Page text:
6. How to Set up Your Forecasts
PLEASE HAVE EVERYONE ON YOUR TEAM WHO DEALS WITH INVENTORY STUDY THIS COURSE.
We also highly encourage you to book your one-on-one onboarding call WITH YOUR TEAM so everybody is trained. :) Schedule an onboarding
In this module, we will show you how to set up your forecasts. We'll also cover some optional advanced forecast settings. You do not need to study every video. These are optional depending on how granular you want your forecasts to be.
Watch the full overview below, or select a specific Forecast tool from the list below to fine-tune your forecasts.
- Set up your Order & Transfer schedule
- Set up your Velocities
- Lead Times (Standard & Express)
- Transfer Times
- How Stockouts work
- Using the Trend Tool
- Filter out Past Sales Spikes
- Filter out Deep Discounts
- Add Additional Sales Growth
- Add upcoming Lightning Deals or Promotions
- Add Seasonality to Your Forecasts
- Create Custom Dashboards
Set Up Your Forecast, Full Overview
How to Set up Your Forecast, Step-by-Step
When you go to your Forecast page, the first thing that you'll see is we have a lot of different dashboards just like we have on every page, and the default dashboard is called "Orders by Supplier". What that means is you're looking at the supplier name and all of the products for that supplier. It will also tell you if you need to place an order for this product based on your current forecast settings (it will have a green button next to it).
If you click that green button, it will create a purchase order.
If you click the blue button, it will create a transfer which means moving existing inventory from a warehouse that you set up previously.
If you click the green button up here, it's going to create one purchase order for all of that inventory marked with a check mark here.
Over here we have "Days Until S.O." or days until stockout and basically, that's just taking your adjusted velocity which is your average daily sales divided by the amount of inventory you currently have at FBA or coming inbound to FBA, and giving you approximately how many days of inventory you have left at FBA. If the numbers under your Days Until S.O are red, that means we're predicting a stockout -- either right now or in the future and you'll get a little red exclamation in there.
Groups and Filters
Before we dive into how to set up your forecast, there's a couple of things I want to point out -- one is the grouping. By clicking on the "Group by Supplier" up here, you can choose to group by supplier, group by warehouse, group by brand, or group by none. We are currently grouped by supplier.
The only filter that we have defaulted is active -- so these are all active products by the supplier.
Now, if you want to group it by the marketplace, you can add a filter and select "Marketplace", choose the country for that marketplace, and click on the "Apply Filters" once you're done.
3 Ways To Calculate Average Velocity
Now, let's jump into forecasting. We're going to use this Stainless Cocktail Shaker as our example product. The first thing that we're going to do is to click on this velocity number.
You'll see that it gives us a couple of different options on how to calculate our velocity and our future forecast. So what the velocity is looking at is these seven periods of time -- from the last 2 days to the last 180 days -- averaged out. The simplest way to explain this is for example in the last 2 days, this product has sold 19.50 units per day -- so this is average sales per day in units. What this " Use Velocity Calculation" is doing is it's averaging out all the averages. As you can see here, the total number of units sold in the last 180 days is 199.15 divided by 7 periods is an average adjusted velocity of 28.45.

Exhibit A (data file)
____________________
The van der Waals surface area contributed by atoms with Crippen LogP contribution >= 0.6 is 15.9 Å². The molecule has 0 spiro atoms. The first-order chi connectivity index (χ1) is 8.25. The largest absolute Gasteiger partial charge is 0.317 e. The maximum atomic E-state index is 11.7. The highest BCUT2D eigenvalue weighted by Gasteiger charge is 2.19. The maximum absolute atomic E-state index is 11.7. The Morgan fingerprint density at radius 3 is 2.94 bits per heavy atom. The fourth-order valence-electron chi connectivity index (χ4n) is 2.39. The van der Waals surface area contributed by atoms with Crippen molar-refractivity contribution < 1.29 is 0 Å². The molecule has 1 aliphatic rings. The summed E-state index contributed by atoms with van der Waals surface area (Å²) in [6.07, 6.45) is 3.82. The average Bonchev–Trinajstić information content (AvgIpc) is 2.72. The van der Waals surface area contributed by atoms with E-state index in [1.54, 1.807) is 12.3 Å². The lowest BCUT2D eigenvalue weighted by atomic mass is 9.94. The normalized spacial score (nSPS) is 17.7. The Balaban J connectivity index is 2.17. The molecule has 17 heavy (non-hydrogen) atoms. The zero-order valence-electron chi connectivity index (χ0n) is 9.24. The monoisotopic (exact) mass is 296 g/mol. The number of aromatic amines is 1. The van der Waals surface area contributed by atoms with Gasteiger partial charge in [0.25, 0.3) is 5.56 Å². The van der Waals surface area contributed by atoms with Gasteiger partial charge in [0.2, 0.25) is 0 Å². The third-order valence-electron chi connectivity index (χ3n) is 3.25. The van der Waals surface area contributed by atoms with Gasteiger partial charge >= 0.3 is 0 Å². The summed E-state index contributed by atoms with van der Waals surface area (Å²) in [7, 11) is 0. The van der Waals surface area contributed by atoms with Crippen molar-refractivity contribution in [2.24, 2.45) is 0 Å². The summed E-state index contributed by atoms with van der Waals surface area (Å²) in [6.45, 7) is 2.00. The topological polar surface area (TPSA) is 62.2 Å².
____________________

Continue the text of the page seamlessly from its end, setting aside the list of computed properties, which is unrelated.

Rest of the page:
Now, let's say I only wanted to look at the last 30 days -- I could simply uncheck the 180, 90, and 60 days and you'll see that the average adjusted velocity is recalculated.
We also have the option to turn on weighted averages which most people don't use but if you want to, you have that option. You could also put a heavier emphasis on one period of time versus another period of time.
The next option you have is Manual Velocity. So let's say you're launching a new product or your product's been out of stock for a long period of time that is more than we can compensate for, we do have a stockout tool which I'll show you later. But if you've been out of stock for several months or it's a brand new product and there's no Amazon data for us to calculate, you could just put in a manual velocity. So in this example, I predict that this product is going to sell 12 units a day. If I save that, then it will go ahead and predict 12 units a day indefinitely until I either switch back to my velocity calculation or until I manually change that number.
The third option is if you have a full year of sales data from Amazon Seller Central then what SoStocked will do is it will actually look at the sales in the last 365 days and it will duplicate that for this year's forecast.
You can also choose if you want to look at it daily, weekly, or monthly but it's probably easier to look at this monthly.
Once you've chosen your methodology of calculating your baseline velocity and forecast for this product, you can scroll down and click " Save & Apply To This Product Only".
You can also click on this drop-down button and choose if you want to save and apply to all products, all filtered results, products from this supplier, products under this brand, products in this marketplace, or products with this tag.
In this case, we're just going to use the default setting to keep it simple where we're averaging out the last 180 days.
Now that we have our baseline velocity calculation and forecast, click on the number of days until stockout to open up some advanced forecasting tools.
Now, let's go look at the Calculation Variables which is this box here. About 90 - 95% of all of your forecasting is based on what you put into this box so it's very important that you pay attention and you set this up correctly or your forecast and recommendations won't make sense. You'll end up thinking that the system doesn't work but actually, you just didn't tell the system what to do.
So first you see our Order Schedule and Transfer Schedule -- these are all based on your lead time. Ordering means purchasing new inventory from a supplier and Transferring means moving existing inventory from a warehouse into FBA or its final destination.
If your lead time is going to a 3rd Party Warehouse, you're going to have to set up an order schedule and a transfer schedule.
If your lead time is just going direct to Amazon and it's not going to a warehouse, then you can skip the transfer schedule because that doesn't matter -- it's irrelevant in this case.
Now, for your order schedule, click on " As Needed".